Dec 30, 2011
The “Stop Online Piracy Act” and the corresponding “Protect IP” Act have been getting a lot of posts around here and rightfully so. Both bills are serious threats to free speech and due process afforded to all Americans under the Constitution.
Brad Plumer of the Washington Post has an excellent article on the two bills. Everything You Need to Know About Congress’s Online Piracy Bills, In One Post is something that everyone should read.
Some of the highlights in the post include the idea that while groups such as the MPAA and the RIAA make outlandish claims of how much piracy costs them, there is no solid study or evidence to back up those claims.
Are online piracy and copyright infringement hurting the economy? It’s always been hard to find solid evidence on this score. The copyright industry — record companies, movie studios, software makers — is always citing reports suggesting that IP infringement is destroying 750,000 jobs per year or costing U.S. companies $200 billion. But as the Government Accountability Office found last year, most of these claims “cannot be substantiated.”
And now, as Nate Anderson reports at Ars Technica, the International Intellectual Property Alliance is taking a brand new tack, arguing in its latest annual report that “piracy inhibits [our] growth in the US and around the world.” But as Anderson observes, the actual numbers in the report don’t seem bear this out. Since 2007, businesses based on copyright have been growing faster than the economy as a whole by a full percentage point. What’s more, the “core” copyright industries (sound recording, movies, TV, software, publishing) are thriving, shedding fewer jobs than the economy as a whole and earning record profits overseas, where piracy is even more rampant.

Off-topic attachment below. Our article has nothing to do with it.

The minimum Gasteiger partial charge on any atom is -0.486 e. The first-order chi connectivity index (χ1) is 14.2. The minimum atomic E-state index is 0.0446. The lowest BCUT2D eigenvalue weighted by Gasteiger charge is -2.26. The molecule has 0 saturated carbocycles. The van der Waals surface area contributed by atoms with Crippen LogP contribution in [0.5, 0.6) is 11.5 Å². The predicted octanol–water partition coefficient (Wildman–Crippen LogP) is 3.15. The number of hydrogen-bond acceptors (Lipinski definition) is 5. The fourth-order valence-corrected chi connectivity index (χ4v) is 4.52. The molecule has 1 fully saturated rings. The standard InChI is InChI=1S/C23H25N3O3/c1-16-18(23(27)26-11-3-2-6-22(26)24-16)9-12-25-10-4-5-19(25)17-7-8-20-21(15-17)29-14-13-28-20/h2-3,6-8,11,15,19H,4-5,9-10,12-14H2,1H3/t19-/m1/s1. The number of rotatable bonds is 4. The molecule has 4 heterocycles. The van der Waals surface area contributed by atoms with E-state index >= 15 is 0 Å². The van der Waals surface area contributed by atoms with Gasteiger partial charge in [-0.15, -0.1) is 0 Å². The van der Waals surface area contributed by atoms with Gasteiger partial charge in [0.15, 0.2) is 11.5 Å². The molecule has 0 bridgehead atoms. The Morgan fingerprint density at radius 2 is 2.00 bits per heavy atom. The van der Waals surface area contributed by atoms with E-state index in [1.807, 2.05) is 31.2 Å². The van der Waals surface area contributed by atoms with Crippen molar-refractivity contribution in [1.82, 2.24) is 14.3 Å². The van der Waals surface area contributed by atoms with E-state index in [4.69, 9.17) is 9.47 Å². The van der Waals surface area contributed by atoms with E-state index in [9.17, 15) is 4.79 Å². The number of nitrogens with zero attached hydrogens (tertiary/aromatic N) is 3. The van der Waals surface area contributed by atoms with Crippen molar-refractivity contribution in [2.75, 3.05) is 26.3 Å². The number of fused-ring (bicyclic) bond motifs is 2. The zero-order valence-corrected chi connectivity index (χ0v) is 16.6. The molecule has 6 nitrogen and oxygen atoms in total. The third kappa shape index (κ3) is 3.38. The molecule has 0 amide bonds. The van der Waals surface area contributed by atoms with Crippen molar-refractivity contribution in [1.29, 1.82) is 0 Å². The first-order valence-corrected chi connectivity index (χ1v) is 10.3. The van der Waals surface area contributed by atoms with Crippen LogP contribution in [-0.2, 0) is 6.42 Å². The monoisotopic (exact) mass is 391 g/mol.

This means the whole premise of the SOPA and the Protect IP Act is somewhat fundamentally flawed. No one disputes there is intellectual piracy on the internet. The question is “are the two proposed bills using a cannon to kill a flea?”
Major groups have written and appeared before Congress telling representatives their approach will not work and will in fact harm innovation and economic growth, but officials have turned a deaf ear to groups and instead have listened to those groups that support them financially through contributions.
As a practical matter, seizing and blocking domain names, as the bill allows, is a technical nightmare. Both bills advocate the same type of censorship techniques used in China and other oppressive regimes. (That is a good feeling, isn’t it?)
In response to the proposed domain seizures, the group MafiaaFire and an individual who codes under the name of “Tamer Rizk” have both come up with extensions for the Firefox Browser that will allow people to circumvent the domain seizures and blocks if a website moves offshore and out of the United States.
The reason for Tamer Rizk in writing his extension called “DeSOPA” is given as:
Dec 23, 2011